Beyond risk factors for heart disease, cognitive assessments lead to higher early identification of CI

There are a number of factors that contribute to cognitive problems in patients with heart failure, including:

  • stroke
  • atrial fibrillation
  • hypertension
  • impaired blood flow
  • medications
  • poor nutrition
  • metabolic abnormalities
  • co-morbidities including diabetes, anemia, and artherosclerosis

Cognitive impairment due to heart failure, which typically fits the parameters for vascular dementia or vascular cognitive impairment, can range from mild or moderate symptoms to advanced dementia; even mild symptoms can negatively impact independence and self-care. The cognitive areas typically affected include:

  • learning
  • concentration
  • visual-spatial function
  • short-term memory
  • task processing speed (coordination, accuracy, smoothness)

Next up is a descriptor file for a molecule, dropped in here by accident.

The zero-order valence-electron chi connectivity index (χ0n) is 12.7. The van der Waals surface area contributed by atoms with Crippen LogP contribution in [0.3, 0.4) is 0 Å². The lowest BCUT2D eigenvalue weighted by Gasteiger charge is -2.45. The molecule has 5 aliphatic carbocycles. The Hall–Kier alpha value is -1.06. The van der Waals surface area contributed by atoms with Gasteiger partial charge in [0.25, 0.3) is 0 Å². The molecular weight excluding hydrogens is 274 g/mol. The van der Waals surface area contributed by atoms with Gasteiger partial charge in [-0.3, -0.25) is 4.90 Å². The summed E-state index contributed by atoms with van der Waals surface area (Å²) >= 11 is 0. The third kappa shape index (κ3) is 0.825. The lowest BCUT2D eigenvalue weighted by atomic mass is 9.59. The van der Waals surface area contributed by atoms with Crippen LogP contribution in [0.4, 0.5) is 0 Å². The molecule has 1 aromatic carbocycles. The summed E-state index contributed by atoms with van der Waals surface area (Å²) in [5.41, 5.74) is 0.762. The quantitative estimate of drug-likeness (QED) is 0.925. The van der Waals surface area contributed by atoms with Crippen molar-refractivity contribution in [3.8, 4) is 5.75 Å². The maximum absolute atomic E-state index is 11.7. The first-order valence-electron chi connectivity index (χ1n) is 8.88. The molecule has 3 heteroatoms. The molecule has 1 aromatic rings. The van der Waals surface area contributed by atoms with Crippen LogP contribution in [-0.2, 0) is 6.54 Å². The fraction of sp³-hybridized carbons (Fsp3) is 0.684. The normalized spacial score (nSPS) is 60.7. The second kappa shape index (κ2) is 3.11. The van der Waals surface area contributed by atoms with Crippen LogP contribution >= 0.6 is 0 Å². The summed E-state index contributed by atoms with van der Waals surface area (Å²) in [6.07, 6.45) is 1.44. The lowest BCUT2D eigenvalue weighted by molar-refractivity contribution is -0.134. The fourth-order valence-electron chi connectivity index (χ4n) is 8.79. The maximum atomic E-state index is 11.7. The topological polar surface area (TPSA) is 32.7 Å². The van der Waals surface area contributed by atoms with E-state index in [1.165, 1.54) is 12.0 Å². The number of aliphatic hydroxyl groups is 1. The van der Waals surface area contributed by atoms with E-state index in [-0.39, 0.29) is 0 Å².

• executive functions (decision-making, problem solving, planning, social abilities, adaptation)
  • reaction time
  • difficulty recalling personal memories

Interestingly, research has shown that some of the same risk factors for CVD—diabetes, obesity, and high blood pressure—are also associated with impaired cognition. Risk factors for both CVD and CI increase greatly with age, and because cognitive decline is considered a “normal” part of the aging process, CVD is frequently overlooked as the cause of CI in older patients.

Vascular research provides fresh perspective about cholesterol and fats as cardio- and brain protective

According to the American Heart Association, 121.5 million American adults—over 48 percent—have some form of cardiovascular disease. With so much attention paid by conventional medicine to heart disease over the past several decades, why have the numbers increased so much? This is one major area where functional medicine parts ways with certain conventional medicine recommendations:

Conventional medicine advocates for low- to no-fat diets and makes a generally sweeping claim that fats clog arteries and cholesterol is the enemy, while functional medicine has embraced a multitude of studies that continue to prove that healthy fats and cholesterol are necessary for their anti-inflammatory properties and improvements to arterial flexibility, blood and nerve flow and vascularity.